05/20/2013 03:25 pm ET Updated Feb 02, 2016

The Gay Bechdel Test: Why Hollywood Needs To Expand Its Representation Of LGBT Characters

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For years, I’ve enjoyed putting popular films through the Bechdel Test. Named after cartoonist Alison Bechdel, the test was introduced in her long-running comic Dykes to Watch Out For. Named “The Rule,” what became known as the Bechdel Test had three requirements: a film had to feature two named female characters, those characters had to speak to each other, and the subject of conversation had to be about something other than a man. Sounds pretty simple, right? It’s pretty astonishing how many movies fail the pretty easy test — especially in 2013. (A website that keeps track of movie releases and whether they pass the test already lists at least 38 films from 2013; only 21 pass the Bechdel test.) It got me thinking: could there be a similar test about gay characters, and how many movies would actually pass it?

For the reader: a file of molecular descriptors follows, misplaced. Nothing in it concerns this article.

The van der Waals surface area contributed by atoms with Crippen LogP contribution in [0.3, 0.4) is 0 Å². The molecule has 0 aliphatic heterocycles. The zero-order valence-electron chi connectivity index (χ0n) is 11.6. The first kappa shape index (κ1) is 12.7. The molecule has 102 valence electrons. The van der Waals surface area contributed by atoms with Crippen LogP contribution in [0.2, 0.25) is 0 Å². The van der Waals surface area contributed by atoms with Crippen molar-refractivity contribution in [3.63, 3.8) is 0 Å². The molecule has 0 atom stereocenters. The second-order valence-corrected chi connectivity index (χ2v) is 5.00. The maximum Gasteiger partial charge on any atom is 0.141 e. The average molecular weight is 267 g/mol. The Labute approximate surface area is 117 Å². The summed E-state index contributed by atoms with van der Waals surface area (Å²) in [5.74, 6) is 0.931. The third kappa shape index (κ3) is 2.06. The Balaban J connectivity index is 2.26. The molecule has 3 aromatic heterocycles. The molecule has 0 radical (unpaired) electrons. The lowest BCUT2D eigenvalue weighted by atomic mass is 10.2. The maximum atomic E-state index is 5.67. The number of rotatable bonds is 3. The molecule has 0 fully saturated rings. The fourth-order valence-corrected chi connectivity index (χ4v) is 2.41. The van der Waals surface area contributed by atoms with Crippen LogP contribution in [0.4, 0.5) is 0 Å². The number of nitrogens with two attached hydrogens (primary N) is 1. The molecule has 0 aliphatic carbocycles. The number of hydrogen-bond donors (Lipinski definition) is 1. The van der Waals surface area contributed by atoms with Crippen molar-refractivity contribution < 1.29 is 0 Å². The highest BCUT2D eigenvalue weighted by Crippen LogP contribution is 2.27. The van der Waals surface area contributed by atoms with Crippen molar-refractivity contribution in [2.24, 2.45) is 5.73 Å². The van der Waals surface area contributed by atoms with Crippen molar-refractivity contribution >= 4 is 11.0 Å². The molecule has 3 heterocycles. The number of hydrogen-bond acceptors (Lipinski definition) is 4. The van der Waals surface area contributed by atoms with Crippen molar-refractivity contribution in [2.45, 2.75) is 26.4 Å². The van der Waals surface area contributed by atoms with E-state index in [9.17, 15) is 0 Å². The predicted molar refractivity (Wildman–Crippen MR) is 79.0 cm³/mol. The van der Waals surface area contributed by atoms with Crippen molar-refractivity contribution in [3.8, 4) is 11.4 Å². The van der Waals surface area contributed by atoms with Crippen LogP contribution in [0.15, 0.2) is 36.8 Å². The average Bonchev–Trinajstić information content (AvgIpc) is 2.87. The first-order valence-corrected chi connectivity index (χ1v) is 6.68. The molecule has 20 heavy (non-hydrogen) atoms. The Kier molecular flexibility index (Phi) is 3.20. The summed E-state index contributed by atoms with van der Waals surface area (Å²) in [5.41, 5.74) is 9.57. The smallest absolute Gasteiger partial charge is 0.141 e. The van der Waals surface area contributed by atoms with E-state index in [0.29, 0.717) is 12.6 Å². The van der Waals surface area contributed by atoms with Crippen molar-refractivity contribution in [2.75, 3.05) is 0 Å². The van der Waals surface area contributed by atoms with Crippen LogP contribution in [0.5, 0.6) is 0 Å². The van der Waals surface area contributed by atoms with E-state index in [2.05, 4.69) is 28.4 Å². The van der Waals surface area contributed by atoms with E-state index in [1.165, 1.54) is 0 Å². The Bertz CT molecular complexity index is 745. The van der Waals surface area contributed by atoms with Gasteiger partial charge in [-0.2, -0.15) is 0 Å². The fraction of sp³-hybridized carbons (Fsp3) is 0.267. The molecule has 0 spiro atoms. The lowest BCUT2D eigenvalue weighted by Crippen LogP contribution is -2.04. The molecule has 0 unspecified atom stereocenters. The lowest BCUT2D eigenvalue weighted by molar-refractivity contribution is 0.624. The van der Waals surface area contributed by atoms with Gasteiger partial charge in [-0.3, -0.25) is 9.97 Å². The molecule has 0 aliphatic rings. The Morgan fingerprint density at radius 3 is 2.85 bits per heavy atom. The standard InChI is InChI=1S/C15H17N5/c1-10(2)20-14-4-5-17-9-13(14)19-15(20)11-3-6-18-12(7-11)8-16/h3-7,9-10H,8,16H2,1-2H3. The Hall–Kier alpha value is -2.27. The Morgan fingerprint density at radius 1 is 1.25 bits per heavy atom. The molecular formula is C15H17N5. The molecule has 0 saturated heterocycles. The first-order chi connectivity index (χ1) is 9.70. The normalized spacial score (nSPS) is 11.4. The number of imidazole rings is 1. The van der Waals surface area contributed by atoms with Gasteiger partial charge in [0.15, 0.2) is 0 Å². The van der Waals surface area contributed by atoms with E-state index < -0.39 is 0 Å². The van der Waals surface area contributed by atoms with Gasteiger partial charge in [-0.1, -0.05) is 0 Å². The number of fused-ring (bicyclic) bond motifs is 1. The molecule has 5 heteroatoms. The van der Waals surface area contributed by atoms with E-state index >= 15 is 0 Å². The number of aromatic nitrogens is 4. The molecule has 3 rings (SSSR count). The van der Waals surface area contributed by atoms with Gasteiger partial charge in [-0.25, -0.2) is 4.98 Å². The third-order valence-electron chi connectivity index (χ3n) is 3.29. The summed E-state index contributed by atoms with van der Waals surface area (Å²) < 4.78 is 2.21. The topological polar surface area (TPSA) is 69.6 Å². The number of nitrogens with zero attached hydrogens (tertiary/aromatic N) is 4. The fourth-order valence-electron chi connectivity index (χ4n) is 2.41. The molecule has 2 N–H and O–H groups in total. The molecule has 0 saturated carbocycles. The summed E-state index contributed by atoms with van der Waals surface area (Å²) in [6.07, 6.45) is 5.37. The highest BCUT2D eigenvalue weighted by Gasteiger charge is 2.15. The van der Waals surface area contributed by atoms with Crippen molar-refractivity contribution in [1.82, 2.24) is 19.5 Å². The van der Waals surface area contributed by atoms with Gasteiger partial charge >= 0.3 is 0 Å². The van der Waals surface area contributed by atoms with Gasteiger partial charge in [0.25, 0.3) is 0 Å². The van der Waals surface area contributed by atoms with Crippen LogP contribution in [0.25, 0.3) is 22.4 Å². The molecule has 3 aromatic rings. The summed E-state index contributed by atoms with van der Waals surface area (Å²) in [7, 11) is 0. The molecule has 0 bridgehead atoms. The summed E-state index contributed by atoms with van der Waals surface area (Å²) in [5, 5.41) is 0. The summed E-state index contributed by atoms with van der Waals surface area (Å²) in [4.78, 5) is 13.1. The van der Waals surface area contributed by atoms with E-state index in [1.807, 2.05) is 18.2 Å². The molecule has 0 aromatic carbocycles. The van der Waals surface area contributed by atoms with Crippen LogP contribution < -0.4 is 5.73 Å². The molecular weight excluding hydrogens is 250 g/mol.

The Gay Test (which, regrettably, I will not call “The Coates Test” following Alison Bechdel’s lead), would have similarly few requirements, but they’re particularly tough to beat: to pass, a film must include two gay characters who interact in some way, do not offer sassy advice to the protagonist, and are not dead by the end credits. While the main plot of any film subjected to the test preferably would not be specifically “gay-themed,” I’ll allow it, if only because films described as such are pretty much the only ones that come close to passing.

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